Review: Parsons Dance ‘Celebrates the Joy of Movement’
By Bethany Hopta, Contributing Writer, May 26, 2017
Parsons Dance began a two-week residency at the Joyce Theater last week, which concludes this weekend. Much of the advance publicity was centered around a premiere (Hello World) which was to feature flying drones as part of the performance. Unfortunately, due to technical difficulties, the premiere has been postponed until next season.
The evening began with Swing Shift, choreographed by David Parsons, it features the company’s eight dancers and was a powerful start to the evening. The dancers wore shades of burgundy, beige, and rose in a velvety, velour fabric fashioned into tunics and pants with extra material that resembled a tail, increasing the grace of each movement. Solo work by Zoey Anderson began the piece, with the ensemble joining in thereafter. The piece is high energy and fun to watch.
Hand Dance, a piece for five dancers, is a creative showcase for both the choreography of David Parsons and the lighting design of Howell Binkley (lighting designer for most of the evening’s works). The dancers’ arms and hands are lit and they move them in patterns, but the coordination of the movement and the accompanying music (arranged by Kenji Bunch) gives the piece an extra punch. It’s light, fun, and celebrates the joy of movement.
A more serious mood prevails with Daniel, a new piece choreographed by company member Omar Roman De Jesus. Commissioned by Parsons Dance as a part of its GenerationNow Fellowship for emerging choreographers, it was inspired by De Jesus’s experience with dancers on the Autistic spectrum. Sign language in the form of finger spelling was a featured element and Autistic-type movement was modeled by two of the dancers, Omar Roman De Jesus (partnered with Ian Spring to conclude the piece) and Eoghan Dillon. The choreography lends a poignancy to the performance and celebrates the different social interaction and movement patterns within the Autistic population. The lighting by Christopher S. Chambers is distinctive and focused the audience’s attention on the action, at times obscuring parts of the stage so that the dancers who weren’t moving were invisible. The costumes, designed by Mark Gieringer are contemporary and figure flattering: flesh colored tops and fitted black pants. The modern score with a variety of music styles encompasses a wide range of musical expression. This piece is recommended viewing for everyone because it increases our awareness of our own humanity.
Elena D’Amario and Ian Spring move as one entity in Finding Center (Excerpt): The Duet. Conceived and choreographed by David Parsons, this piece exemplifies athleticism and grace and the art of combining two people to make motion. Complemented by Howell Binkley’s lighting design and music by Thomas Newman, the piece left the audience wishing it was longer.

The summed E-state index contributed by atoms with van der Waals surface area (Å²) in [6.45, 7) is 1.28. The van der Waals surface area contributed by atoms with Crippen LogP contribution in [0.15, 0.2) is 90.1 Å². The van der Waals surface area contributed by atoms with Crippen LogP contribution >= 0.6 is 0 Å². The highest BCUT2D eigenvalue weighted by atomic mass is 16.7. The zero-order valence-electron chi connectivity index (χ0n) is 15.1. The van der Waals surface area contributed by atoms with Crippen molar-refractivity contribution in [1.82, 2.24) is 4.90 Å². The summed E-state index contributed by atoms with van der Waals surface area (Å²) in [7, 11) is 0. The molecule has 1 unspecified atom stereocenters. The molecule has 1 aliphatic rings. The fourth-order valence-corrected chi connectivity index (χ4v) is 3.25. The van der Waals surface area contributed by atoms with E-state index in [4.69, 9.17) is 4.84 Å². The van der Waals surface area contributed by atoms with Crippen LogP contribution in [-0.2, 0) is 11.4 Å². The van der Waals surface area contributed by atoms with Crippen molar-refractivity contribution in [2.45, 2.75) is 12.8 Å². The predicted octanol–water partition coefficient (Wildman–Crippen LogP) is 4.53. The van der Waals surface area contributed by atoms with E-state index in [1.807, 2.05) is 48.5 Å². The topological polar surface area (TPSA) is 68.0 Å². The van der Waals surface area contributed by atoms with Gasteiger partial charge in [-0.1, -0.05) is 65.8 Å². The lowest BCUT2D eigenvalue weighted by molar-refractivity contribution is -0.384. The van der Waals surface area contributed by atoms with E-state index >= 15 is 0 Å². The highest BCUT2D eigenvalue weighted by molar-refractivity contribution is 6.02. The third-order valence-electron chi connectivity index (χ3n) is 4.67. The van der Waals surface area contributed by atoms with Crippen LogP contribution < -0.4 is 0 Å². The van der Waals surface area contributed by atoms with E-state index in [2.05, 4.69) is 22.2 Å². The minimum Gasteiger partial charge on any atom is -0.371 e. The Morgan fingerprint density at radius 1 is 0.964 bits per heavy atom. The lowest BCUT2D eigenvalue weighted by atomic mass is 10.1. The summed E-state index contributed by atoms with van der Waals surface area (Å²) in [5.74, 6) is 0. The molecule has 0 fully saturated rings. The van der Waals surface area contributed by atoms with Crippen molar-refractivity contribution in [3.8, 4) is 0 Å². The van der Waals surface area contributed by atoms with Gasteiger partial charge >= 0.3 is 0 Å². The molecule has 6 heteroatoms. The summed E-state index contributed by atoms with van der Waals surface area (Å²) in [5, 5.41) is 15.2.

Caught is a masterpiece of timing and thrilling to watch. With choreography and lighting concept by David Parsons, it showcased the solo artistry of Ian Spring. The otherworldliness of the piece is captured in the lighting design (Howell Binkley) and the electronic score (Kenji Bunch). The piece’s athleticism and power is enhanced by the costume design of Mia McSwain; the white fitted pants emphasized physique and were beautifully illuminated by the strobe lighting effect.
The concluding new piece, Upend, choreographed by David Parsons and Ephrat Asherie, seems like a groovy dance party that the audience has been allowed to watch. The eight dancers, clad in multicolored tops, black pants, and grey sneakers with white stripes (costumes by Naomi Luppescu), bring an energy to the stage that makes it easy to forget that this is the final dance. The ensemble and couple choreography feels fresh; the movements are sleek and the overall feeling is one of happiness.
Parsons Dance continues its run at the Joyce through Sunday, May 28, 2017. Don’t miss this opportunity to experience some new choreography, as well as some company favorites.
Parsons Dance at the Joyce Theater, 175 Eighth Avenue, from May 16 – May 28, 2017.
Swing Shift, choreography by David Parsons; lighting design by Howell Binkley; music by Kenji Bunch; costumes by Mia McSwain. Dancers: Ian Spring, Elena D’Amario, Geena Pacareu, Omar Roman De Jesus, Eoghan Dillon, Zoey Anderson, Justus Whitfield, Deidre Rogan
Hand Dance, choreography by David Parsons; lighting design by Howell Binkley; music arrangement by Kenji Bunch. Dancers: five unidentified dancers.
Daniel, choreography by Omar Roman De Jesus; lighting design by Christopher S. Chambers; music: various; costumes by Mark Gieringer; dancers: Ian Spring, Elena D’Amario, Geena Pacareu, Omar Roman De Jesus, Eoghan Dillon, Zoey Anderson, Justus Whitfield, Deidre Rogan
Finding Center (Excerpt): The Duet, concept and choreography by David Parsons, lighting design by Howell Binkley; music by Thomas Newman; costumes by Naomi Luppescu. Dancers: Ian Spring, Elena D’Amario
Caught, choreography by David Parsons; lighting concept by David Parsons; lighting design by Howell Binkley; music by Robert Fripp, costume design by Judy Wirkula. Dancer: Ian Spring
Upend, choreography by Ephrat Asherie and David Parsons; lighting design by Howell Binkley; music by Marty Beller; costumes by Naomi Luppescu. Dancers: Ian Spring, Elena D’Amario, Geena Pacareu, Omar Roman De Jesus, Eoghan Dillon, Zoey Anderson, Justus Whitfield, Deidre Rogan
Cover: Ian Spring in a time-lapsed photo from ‘Caught;’ photo: Bill Herbert.